Approximately 90% of people in the US experience headache during their lifetime. Migraine is the second leading cause of years lived with disability worldwide.
Primary headache disorders are defined as headaches that are unrelated to an underlying medical condition and are categorized into 4 groups: migraine, tension-type headache, trigeminal autonomic cephalalgias, and other primary headache disorders. Studies evaluating prevalence in more than 100 000 people reported that tension-type headache affected 38% of the population, while migraine affected 12% and was the most disabling. Secondary headache disorders are defined as headaches due to an underlying medical condition and are classified according to whether they are due to vascular, neoplastic, infectious, or intracranial pressure/volume causes. Patients presenting with headache should be evaluated to determine whether their headache is most likely a primary or a secondary headache disorder. They should be evaluated for symptoms or signs that suggest an urgent medical problem such as an abrupt onset, neurologic signs, age 50 years and older, presence of cancer or immunosuppression, and provocation by physical activities or postural changes. Acute migraine treatment includes acetaminophen, nonsteroidal anti-inflammatory drugs, and combination products that include caffeine. Patients not responsive to these treatments may require migraine-specific treatments including triptans (5-HT1B/D agonists), which eliminate pain in 20% to 30% of patients by 2 hours, but are accompanied by adverse effects such as transient flushing, tightness, or tingling in the upper body in 25% of patients. Patients with or at high risk for cardiovascular disease should avoid triptans because of vasoconstrictive properties. Acute treatments with gepants, antagonists to receptors for the inflammatory neuropeptide calcitonin gene–related peptide, such as rimegepant or ubrogepant, can eliminate headache symptoms for 2 hours in 20% of patients but have adverse effects of nausea and dry mouth in 1% to 4% of patients. A 5-HT1F agonist, lasmiditan, is also available for acute migraine treatment and appears safe in patients with cardiovascular risk factors. Preventive treatments include antihypertensives, antiepileptics, antidepressants, calcitonin gene–related peptide monoclonal antibodies, and onabotulinumtoxinA, which reduce migraine by 1 to 3 days per month relative to placebo.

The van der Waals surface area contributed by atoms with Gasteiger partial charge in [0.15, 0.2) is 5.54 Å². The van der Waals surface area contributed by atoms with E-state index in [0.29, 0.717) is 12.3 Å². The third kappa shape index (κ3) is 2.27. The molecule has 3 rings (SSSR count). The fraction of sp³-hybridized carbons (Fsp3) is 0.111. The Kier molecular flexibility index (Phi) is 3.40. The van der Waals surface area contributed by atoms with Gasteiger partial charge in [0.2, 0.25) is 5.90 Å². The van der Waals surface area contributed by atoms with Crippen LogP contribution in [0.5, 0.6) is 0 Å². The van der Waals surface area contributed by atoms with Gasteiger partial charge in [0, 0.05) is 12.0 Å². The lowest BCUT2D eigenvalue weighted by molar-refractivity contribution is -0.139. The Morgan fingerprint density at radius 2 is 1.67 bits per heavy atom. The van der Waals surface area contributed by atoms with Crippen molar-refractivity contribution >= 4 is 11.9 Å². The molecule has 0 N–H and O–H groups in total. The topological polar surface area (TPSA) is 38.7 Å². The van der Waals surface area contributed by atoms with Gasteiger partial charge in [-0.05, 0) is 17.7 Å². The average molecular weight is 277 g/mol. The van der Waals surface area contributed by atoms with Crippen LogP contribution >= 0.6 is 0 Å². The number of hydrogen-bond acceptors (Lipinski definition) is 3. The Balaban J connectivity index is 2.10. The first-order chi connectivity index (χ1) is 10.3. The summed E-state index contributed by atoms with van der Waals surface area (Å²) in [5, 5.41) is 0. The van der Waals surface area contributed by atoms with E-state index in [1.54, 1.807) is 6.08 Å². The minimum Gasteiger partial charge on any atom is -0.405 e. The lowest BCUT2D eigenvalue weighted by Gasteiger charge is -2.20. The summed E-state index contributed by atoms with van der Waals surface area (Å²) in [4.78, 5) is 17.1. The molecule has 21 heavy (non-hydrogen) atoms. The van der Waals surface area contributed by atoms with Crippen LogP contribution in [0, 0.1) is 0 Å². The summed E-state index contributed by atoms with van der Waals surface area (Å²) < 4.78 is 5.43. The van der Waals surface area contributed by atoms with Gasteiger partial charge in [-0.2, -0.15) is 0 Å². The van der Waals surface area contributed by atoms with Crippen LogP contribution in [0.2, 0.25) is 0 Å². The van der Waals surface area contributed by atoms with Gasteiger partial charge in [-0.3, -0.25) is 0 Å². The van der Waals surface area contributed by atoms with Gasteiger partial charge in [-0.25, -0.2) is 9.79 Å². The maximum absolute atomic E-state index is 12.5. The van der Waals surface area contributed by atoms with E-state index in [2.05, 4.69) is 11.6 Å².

Conclusions and Relevance
Headache disorders affect approximately 90% of people during their lifetime. Among primary headache disorders, migraine is most debilitating and can be treated acutely with analgesics, nonsteroidal anti-inflammatory drugs, triptans, gepants, and lasmiditan.
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CME Disclosure Statement: Unless noted, all individuals in control of content reported no relevant financial relationships. If applicable, all relevant financial relationships have been mitigated.
Corresponding Author: Matthew S. Robbins, MD, Weill Cornell Medicine, 520 E 70th St, Starr Pavilion 607, New York, NY 10021 (email@example.com).
Accepted for Publication: February 1, 2021.
Author Contributions: Dr Robbins had full access to all of the data in the study and takes responsibility for the integrity of the data and the accuracy of the data analysis.
Concept and design: Robbins.
Acquisition, analysis, or interpretation of data: Robbins.
Drafting of the manuscript: Robbins.
Critical revision of the manuscript for important intellectual content: Robbins.
Conflict of Interest Disclosures: Dr Robbins reported serving on the board of directors for the American Headache Society, the editorial board for Headache, and is a section editor for Current Pain and Headache Reports. He has received book royalties from Wiley.
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